Why did those lambs have to die even though they’ve done nothing wrong?
Finally, let’s look at the lambs. If we are going to have sympathy for anyone in the story, perhaps it should be for these helpless bystanders who were caught in the crossfire in a war between Egypt and us Jewish people. These lambs died so that their blood could be used as a sign to mark us in a way that we would avoid death by the Destroyer. These helpless lambs died, so that we could live, even though they had never done anything to deserve death.
It seems mighty unfair for those lambs. And it is – but God did it to show us something else much more unfair than the death of those lambs. Despite their innocence in the matter, these lambs, just like everything on this world were fundamentally affected by the ruining of the world caused by our first parents Adam and Eve thousands of years earlier. As a direct result of their disobedience, sin and therefore death came into the world and caused everything to be broken and ruined. We are all flawed and not who we were supposed to be, those Passover lambs were also flawed and not supposed to be what they were supposed to be. Several hundreds of years later God sent the Messiah Yeshua to die for our wrongdoing and to rise from the dead to give us eternal life. Unlike those Passover lambs, the Messiah was perfect. Indeed, Scripture tells us that the Messiah was God Himself (see e.g. Yeshayahu/Isaiah 9:6)! But very much like those Passover lambs, the Messiah Yeshua gave up his perfect life so that we could live. The story of the Passover is essentially our story – rescued from certain destruction by the death of one that hadn’t deserved death. It definitely wasn’t fair that those lambs died, but how much more was it not fair that God Himself would take on human form and die for us all?! But that’s the nature of grace – it is unfair.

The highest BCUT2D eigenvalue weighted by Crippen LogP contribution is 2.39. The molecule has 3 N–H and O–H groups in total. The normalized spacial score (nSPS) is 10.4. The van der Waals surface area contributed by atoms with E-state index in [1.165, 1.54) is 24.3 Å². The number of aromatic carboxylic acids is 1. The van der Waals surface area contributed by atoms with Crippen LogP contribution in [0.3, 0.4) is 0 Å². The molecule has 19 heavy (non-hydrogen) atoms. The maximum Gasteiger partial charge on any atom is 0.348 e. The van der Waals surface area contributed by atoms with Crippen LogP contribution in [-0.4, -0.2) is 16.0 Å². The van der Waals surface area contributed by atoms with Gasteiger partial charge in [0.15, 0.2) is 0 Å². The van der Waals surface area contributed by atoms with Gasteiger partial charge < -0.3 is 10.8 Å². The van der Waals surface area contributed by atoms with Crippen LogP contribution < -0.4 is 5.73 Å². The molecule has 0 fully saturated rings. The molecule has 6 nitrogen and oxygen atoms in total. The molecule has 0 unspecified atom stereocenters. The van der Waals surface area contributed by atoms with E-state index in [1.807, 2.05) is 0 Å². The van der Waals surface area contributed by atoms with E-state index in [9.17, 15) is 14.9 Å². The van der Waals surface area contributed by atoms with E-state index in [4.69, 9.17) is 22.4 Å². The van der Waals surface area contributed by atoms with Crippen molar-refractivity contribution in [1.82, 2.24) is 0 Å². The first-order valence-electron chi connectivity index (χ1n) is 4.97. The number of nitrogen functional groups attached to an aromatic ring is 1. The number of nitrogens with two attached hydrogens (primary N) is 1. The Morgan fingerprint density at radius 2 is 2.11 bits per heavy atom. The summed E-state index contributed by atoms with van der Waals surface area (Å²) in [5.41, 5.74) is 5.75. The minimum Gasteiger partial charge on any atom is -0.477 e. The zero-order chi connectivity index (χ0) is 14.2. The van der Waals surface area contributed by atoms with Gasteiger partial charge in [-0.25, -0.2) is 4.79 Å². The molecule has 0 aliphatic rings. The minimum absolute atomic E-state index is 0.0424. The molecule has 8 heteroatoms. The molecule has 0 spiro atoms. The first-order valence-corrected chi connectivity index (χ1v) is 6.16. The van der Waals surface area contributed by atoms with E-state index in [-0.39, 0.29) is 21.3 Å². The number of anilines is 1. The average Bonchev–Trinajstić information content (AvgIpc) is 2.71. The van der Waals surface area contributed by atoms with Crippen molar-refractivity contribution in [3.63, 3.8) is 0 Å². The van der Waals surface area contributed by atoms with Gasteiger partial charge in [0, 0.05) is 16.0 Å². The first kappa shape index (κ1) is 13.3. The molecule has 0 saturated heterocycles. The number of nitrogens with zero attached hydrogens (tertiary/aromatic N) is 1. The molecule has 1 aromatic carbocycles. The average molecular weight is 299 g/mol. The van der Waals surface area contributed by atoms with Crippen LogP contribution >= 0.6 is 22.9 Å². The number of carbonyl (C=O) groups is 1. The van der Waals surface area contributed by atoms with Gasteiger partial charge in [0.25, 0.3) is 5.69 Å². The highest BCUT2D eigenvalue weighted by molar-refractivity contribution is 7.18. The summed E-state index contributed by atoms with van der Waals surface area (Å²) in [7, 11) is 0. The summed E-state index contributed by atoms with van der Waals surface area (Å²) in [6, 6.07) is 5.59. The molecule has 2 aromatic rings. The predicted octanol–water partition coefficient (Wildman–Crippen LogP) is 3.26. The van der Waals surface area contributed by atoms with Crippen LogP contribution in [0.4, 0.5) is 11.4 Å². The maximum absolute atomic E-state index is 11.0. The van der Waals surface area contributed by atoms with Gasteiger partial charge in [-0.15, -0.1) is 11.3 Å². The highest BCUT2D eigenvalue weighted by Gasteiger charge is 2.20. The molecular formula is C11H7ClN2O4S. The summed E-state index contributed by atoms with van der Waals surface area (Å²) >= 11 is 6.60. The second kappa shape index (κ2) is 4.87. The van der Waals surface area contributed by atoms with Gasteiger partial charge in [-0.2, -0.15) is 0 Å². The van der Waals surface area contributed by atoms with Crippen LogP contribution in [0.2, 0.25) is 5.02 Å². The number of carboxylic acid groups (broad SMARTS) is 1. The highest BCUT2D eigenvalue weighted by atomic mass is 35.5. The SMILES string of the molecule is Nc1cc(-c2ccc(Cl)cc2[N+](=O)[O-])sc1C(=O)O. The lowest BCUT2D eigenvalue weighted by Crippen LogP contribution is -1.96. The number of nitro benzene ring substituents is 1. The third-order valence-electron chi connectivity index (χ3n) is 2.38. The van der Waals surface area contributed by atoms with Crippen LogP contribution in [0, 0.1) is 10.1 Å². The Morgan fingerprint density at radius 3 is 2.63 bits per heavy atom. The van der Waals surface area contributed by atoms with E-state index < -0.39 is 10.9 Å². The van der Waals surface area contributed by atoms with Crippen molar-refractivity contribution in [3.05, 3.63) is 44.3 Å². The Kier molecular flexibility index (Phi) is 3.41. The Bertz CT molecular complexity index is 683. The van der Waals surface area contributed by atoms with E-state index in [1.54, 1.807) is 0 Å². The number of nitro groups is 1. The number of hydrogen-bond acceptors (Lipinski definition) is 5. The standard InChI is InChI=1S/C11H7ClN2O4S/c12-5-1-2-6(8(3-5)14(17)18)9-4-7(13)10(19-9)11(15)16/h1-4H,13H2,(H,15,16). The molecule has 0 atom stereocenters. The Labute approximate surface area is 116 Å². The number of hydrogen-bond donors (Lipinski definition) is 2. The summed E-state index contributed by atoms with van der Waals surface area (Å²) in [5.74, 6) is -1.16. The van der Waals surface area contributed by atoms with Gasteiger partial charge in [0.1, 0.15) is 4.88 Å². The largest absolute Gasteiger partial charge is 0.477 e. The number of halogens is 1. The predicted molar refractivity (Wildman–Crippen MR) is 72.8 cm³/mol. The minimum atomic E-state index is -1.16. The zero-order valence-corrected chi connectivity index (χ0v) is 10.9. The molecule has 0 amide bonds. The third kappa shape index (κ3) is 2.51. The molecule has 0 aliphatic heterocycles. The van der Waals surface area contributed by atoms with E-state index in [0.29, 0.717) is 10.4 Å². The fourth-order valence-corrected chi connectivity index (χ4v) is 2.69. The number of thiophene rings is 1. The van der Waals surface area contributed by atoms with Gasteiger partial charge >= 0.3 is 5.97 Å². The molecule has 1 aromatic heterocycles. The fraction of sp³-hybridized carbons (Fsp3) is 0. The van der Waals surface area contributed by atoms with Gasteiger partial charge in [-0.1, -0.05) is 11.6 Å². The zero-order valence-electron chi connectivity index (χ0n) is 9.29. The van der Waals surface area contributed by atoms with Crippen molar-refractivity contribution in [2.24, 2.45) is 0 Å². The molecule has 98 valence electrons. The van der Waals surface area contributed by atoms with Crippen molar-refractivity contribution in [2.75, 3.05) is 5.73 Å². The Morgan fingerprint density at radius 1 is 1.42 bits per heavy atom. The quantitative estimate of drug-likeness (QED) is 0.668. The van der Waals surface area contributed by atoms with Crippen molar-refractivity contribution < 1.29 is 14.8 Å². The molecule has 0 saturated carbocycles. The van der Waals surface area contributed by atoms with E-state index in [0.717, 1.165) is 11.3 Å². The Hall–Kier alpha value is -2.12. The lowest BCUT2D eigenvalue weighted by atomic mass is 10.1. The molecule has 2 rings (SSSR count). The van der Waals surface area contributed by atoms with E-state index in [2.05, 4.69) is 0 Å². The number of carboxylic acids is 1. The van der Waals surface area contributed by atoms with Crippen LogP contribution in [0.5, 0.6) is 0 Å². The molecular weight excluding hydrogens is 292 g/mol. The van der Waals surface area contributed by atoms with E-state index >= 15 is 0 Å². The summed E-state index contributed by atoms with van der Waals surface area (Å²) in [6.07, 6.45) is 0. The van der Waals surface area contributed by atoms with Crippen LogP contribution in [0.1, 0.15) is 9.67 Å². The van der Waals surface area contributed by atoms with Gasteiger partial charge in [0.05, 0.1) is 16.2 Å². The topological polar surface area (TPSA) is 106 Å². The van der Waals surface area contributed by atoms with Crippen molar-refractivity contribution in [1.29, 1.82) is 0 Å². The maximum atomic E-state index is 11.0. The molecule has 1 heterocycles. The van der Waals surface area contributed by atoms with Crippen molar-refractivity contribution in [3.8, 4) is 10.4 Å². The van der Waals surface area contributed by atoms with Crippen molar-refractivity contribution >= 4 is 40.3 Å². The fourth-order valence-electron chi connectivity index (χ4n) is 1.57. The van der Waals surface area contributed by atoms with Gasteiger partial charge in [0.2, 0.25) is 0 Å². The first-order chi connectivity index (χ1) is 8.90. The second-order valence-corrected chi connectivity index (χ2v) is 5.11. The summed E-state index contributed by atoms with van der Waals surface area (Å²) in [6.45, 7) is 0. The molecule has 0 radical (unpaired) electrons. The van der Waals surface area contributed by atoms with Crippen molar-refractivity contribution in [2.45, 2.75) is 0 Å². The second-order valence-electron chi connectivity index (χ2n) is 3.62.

Back to the question at hand. The very fact that the Messiah Yeshua came and died for us is confirmation in itself that God views all humans as equal. All have done wrong, all are deserving of God’s anger and yet all can be rescued if they are willing to put their trust in the Messiah who is able to save. God doesn’t make a distinction by race, or gender or nationality – He cares about us all and wants us all to be in a relationship with Him. Are we willing to take the one way out that He has given us so that we can be rescued or will we continue to try and come up with our own ideas? And, if all lives are equally valuable to God, how do you value your own life? Don’t you want to get to know the God who loved your life so much that He was willing to die for you?
“Life is beautiful” – or are all lives equally valuable?